Photographer Peter Collins (Franco Garofalo) and model Karen (Sherry Buchanan) are doing a shoot in the woods when his watch stops, her radio goes dead and they each have this uneasy feeling they are being watched. Later at the studio, curiosity overcomes Peter when his photographs show glimpses of a U.F.O. He returns to the forest hoping to catch a second sighting, but the unseen alien presence pursues him into the home of an awfully posh old man (“I say, young man, what the deuce is going on?”) and his dog. Both are blinded by a ray-gun blast while Peter is beamed aboard the flying saucer where silver-suited space pranksters gang probe his mind for images of comely Karen. Aliens invade Karen’s apartment to zap the incriminating photos and spirit her away, but by now she has informed crusading reporter Tony Harris (Robert Hoffman) about the extraterrestrial visitors. Aided by enigmatic secretary Monica Styles (Nathalie Delon) and antique dealer turned U.F.O. expert Coleman Perry, Harris sets out to expose the government conspiracy surrounding alien intruders, but is hindered by Inspector Jim Grant (Martin Balsam) of Scotland Yard and menaced by men in black working for a shadowy agency known as The Silencers.
Obviously, none of these movies could afford special effects along the lines of those created by Douglas Trumbull. Gariazzo sometimes cuts to a feeble looking flying saucer but by and large employs fish-eye lenses and blue tints to imply an alien point-of-view, alongside electronic blips and bleeps. Though the film is more of a conspiracy thriller with science fiction touches, it lacks mystery given we glimpse the aliens in their black visors and sparkly silver suits early on. Unlike the prankster E.T.’s of Close Encounters, the aliens here are evidently hostile and kill a handful of civilians, soldiers and other minor characters. Quite what their ultimate aim might be is none clearer than how Perry knows so much about top secret government projects.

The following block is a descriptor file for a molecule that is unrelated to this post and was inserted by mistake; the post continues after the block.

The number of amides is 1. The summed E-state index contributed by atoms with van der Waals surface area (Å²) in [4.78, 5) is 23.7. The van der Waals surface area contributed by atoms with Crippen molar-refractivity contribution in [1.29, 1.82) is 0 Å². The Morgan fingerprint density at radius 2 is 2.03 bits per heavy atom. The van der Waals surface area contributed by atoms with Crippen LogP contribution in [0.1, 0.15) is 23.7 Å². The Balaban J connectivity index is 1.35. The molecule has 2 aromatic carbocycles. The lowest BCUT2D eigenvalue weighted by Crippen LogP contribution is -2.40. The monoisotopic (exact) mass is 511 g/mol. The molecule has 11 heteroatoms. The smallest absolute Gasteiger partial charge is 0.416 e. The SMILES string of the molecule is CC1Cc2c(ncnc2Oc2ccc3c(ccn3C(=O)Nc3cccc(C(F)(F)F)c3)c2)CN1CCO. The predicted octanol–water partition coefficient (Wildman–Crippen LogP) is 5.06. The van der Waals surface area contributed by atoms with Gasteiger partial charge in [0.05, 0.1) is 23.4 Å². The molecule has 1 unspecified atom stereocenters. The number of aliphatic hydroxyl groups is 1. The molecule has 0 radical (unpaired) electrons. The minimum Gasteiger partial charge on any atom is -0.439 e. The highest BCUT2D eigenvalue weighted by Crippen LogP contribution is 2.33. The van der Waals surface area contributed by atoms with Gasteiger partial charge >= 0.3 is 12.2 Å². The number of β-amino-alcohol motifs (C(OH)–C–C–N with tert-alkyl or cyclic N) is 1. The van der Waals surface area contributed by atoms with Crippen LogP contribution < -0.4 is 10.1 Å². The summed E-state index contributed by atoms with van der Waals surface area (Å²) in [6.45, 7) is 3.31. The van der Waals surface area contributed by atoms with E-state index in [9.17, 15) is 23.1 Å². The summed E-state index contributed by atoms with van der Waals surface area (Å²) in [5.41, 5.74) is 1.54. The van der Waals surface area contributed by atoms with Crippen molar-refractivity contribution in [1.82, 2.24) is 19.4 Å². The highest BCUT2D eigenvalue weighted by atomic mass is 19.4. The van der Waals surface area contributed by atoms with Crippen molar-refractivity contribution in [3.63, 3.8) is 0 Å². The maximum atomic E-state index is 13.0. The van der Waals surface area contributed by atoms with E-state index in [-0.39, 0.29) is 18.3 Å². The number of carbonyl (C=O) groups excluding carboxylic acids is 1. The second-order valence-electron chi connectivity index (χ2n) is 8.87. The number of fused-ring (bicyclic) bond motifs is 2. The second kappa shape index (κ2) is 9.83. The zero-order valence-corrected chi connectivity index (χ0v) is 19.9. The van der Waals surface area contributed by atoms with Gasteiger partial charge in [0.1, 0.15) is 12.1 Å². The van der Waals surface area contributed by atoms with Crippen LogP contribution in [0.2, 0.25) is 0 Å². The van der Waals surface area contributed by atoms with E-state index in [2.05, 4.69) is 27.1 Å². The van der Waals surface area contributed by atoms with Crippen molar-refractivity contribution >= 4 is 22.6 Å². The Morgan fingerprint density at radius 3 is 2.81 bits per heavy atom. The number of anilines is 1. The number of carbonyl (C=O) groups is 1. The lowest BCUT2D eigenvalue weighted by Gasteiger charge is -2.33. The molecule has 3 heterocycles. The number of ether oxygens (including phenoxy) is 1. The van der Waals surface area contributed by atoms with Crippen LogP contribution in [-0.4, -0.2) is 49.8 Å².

If Noel Coward made a U.F.O. movie it might play something like this, given how characters waft in and out of drawing rooms, deliver glib put-downs, smoke endless cigarettes and pontificate endlessly about government conspiracies. Of course the grand dame of British theatre would have imbued events with considerably more wit and panache. Eyes Behind the Stars is an interminable yack-fest with vapid characters, played with blank-eyed boredom by Hoffman and Delon, whose tepid performance ruins the one twist Gariazzo has up his sleeve. Hoffman’s character eventually grows sick of being a punching bag for evil agents and goes all action hero for the mildly suspenseful finale, but it’s all in vain and the downbeat denouement is liable to irk anyone hoping for some sort of closure.
As often in Italian genre fare, these paranormal events take place in England. Mario Bava once remarked how local audiences laughed his horror films off the screen because they could not believe anything sinister could happen in their sun-drenched native land. The cast are all dubbed by plummy-voiced Brits, except the most famous name here, American character actor Martin Balsam. He sports a rather jarring, broad Yorkshire accent: “Yer in o’er yer ’ed, lad!”